There was a greater disaster to be recorded next day. A workingman in the square, looking about him for a pipe-light, espied the paper frisking near the curb-stone. He picked it up with the obvious intention of lighting it at the stove of a wandering vender of hot chestnuts who had just crossed the square. The workingman followed, twisting the paper as he went, when—good luck again—a young butcher almost ran into him, and the loafer, with true presence of mind, at once asked him for a match. At any rate a match passed between them; and, to my infinite relief, the paper was flung away.

I concealed the cause of my excitement from William John. He nevertheless wondered to see me run to the window every time the wind seemed to be rising, and getting anxious when it rained. Seeing that my health prevented my leaving the house, he could not make out why I should be so interested in the weather. Once I thought he was fairly on the scent. A sudden blast of wind had caught up the paper and whirled it high in the air. I may have uttered an ejaculation, for he came hurrying to the window. He found me pointing unwittingly to what was already a white speck sailing to the roof of the fire-station. “Is it a pigeon?” he asked. I caught at the idea. “Yes, a carrier-pigeon,” I murmured in reply; “they sometimes, I believe, send messages to the fire-stations in that way.” Coolly as I said this, I was conscious of grasping the window-sill in pure nervousness till the scrap began to flutter back into the square.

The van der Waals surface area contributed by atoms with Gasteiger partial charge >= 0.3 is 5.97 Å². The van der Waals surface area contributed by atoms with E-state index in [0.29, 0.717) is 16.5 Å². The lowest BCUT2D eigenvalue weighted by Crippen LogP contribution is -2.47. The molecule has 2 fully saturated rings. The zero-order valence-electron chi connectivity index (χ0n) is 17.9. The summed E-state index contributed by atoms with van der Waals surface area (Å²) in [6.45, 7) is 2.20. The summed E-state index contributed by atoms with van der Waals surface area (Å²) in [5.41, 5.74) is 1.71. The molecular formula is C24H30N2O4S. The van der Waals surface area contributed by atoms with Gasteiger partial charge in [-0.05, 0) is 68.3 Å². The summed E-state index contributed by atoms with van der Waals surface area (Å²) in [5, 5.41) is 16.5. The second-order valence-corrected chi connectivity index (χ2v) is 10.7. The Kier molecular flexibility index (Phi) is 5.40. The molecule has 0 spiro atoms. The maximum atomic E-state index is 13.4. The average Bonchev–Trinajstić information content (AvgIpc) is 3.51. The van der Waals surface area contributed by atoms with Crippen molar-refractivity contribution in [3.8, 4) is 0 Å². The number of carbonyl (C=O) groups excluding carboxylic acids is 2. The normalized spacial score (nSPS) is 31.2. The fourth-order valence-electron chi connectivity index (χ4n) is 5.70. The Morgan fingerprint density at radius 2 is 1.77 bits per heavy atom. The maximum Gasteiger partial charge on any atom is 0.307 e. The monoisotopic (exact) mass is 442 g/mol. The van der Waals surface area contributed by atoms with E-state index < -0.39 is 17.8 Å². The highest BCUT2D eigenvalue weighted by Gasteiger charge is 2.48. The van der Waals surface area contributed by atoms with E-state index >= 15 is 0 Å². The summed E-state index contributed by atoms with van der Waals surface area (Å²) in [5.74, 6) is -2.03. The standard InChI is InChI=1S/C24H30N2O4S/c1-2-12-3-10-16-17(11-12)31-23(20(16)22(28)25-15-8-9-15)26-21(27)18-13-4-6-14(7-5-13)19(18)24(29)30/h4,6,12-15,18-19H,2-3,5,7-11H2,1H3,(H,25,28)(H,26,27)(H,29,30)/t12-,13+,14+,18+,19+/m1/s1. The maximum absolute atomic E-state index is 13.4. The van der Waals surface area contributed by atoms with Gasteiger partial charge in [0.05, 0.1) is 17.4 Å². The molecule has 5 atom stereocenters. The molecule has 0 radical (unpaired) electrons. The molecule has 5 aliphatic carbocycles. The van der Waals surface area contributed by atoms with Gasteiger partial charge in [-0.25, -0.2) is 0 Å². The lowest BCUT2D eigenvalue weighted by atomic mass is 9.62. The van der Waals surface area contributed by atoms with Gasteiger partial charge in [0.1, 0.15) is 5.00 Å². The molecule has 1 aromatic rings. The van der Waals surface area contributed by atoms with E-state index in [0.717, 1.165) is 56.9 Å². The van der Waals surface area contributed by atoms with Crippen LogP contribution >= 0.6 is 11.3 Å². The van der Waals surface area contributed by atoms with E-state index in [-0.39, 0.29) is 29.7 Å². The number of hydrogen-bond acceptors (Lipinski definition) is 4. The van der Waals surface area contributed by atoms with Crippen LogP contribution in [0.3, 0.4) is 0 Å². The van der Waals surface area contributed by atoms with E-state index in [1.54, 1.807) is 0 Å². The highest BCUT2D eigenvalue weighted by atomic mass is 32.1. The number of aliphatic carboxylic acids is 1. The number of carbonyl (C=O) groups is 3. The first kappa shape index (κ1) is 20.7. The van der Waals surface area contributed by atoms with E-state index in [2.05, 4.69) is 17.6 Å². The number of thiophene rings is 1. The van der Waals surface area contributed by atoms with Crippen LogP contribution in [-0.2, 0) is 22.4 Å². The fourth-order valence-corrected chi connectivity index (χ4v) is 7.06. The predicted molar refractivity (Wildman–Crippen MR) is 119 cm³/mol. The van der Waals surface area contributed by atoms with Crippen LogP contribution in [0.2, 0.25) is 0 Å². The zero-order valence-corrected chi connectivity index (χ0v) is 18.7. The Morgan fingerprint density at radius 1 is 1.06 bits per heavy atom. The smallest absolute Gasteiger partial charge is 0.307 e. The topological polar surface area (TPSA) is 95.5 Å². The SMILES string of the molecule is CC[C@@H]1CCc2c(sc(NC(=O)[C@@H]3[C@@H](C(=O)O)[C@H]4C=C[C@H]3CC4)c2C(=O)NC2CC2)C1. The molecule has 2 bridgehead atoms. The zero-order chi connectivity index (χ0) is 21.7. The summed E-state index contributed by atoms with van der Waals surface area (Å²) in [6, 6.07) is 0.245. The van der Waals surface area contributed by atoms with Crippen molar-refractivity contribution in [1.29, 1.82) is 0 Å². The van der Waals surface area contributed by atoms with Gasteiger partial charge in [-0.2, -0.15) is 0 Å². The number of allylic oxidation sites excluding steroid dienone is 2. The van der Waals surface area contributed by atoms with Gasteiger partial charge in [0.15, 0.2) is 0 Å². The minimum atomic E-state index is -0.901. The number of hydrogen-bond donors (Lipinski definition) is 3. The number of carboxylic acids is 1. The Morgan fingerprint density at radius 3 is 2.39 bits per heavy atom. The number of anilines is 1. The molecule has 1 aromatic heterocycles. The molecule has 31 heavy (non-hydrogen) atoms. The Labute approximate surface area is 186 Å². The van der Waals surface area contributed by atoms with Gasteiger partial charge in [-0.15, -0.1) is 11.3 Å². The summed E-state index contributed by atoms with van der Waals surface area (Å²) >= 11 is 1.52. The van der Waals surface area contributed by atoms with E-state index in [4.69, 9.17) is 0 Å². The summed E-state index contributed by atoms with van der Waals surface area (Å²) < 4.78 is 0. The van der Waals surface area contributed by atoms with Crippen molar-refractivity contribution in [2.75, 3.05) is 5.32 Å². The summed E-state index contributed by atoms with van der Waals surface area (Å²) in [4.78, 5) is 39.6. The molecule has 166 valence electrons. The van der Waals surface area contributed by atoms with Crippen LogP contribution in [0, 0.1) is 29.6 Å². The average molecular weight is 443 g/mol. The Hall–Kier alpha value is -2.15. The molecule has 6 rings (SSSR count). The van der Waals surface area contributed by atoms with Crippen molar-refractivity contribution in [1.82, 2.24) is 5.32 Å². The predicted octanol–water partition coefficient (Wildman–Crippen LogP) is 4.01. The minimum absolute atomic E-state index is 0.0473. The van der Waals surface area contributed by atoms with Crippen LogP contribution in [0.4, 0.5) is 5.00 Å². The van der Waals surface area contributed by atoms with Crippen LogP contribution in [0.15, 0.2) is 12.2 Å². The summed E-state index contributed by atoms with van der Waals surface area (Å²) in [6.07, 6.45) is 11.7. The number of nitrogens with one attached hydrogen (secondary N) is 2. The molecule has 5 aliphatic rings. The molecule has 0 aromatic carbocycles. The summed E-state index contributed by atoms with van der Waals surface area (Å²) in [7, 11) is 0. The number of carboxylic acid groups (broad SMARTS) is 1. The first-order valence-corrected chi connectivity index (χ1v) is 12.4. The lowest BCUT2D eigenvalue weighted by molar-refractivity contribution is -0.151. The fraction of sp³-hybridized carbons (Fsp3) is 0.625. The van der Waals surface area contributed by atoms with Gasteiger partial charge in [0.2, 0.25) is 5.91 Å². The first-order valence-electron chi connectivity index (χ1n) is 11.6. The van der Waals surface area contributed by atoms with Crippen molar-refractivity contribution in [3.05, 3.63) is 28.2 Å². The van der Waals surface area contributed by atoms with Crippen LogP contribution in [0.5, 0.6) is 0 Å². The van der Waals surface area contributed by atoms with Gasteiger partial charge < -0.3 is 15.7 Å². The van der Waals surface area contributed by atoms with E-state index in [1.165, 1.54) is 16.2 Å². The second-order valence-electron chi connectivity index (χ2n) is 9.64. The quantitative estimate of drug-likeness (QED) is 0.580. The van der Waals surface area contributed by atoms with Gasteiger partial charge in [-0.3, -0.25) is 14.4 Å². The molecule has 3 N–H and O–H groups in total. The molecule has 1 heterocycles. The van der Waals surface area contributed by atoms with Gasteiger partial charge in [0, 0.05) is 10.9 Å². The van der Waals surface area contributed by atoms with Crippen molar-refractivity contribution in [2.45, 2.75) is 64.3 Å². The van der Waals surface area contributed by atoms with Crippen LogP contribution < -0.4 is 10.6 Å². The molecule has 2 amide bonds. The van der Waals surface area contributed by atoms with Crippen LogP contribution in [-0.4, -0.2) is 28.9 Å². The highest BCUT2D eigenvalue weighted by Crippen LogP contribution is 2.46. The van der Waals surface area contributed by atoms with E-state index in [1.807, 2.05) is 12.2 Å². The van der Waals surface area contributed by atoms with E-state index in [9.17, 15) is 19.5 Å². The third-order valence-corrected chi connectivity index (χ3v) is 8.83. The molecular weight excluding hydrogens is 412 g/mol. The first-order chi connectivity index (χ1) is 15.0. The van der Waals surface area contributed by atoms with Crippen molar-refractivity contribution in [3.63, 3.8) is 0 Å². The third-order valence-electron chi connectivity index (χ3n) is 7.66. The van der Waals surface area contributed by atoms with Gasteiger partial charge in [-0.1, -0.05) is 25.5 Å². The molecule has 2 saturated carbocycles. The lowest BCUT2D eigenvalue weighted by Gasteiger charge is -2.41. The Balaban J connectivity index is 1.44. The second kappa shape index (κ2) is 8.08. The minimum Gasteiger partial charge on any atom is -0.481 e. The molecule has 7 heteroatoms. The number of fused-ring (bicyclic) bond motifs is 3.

Next it was squeezed between two of the bars of a drain. That was the last I saw of it, and the following morning the doctor had won his stethoscope—only by a few hours, however, for the government’s end was announced in the evening papers. My defeat discomfited me for a little, but soon I was pleased that I had lost. I would not care to win a bet over any mixture but the Arcadia.

My Lady Nicotine Chapter XXV. A Face that haunted Marriot

Pages: 1 2 3 4 5 6 7 8 9 10 11 12 13 14 15 16 17 18 19 20 21 22 23 24 25 26 27 28 29 30 31 32 33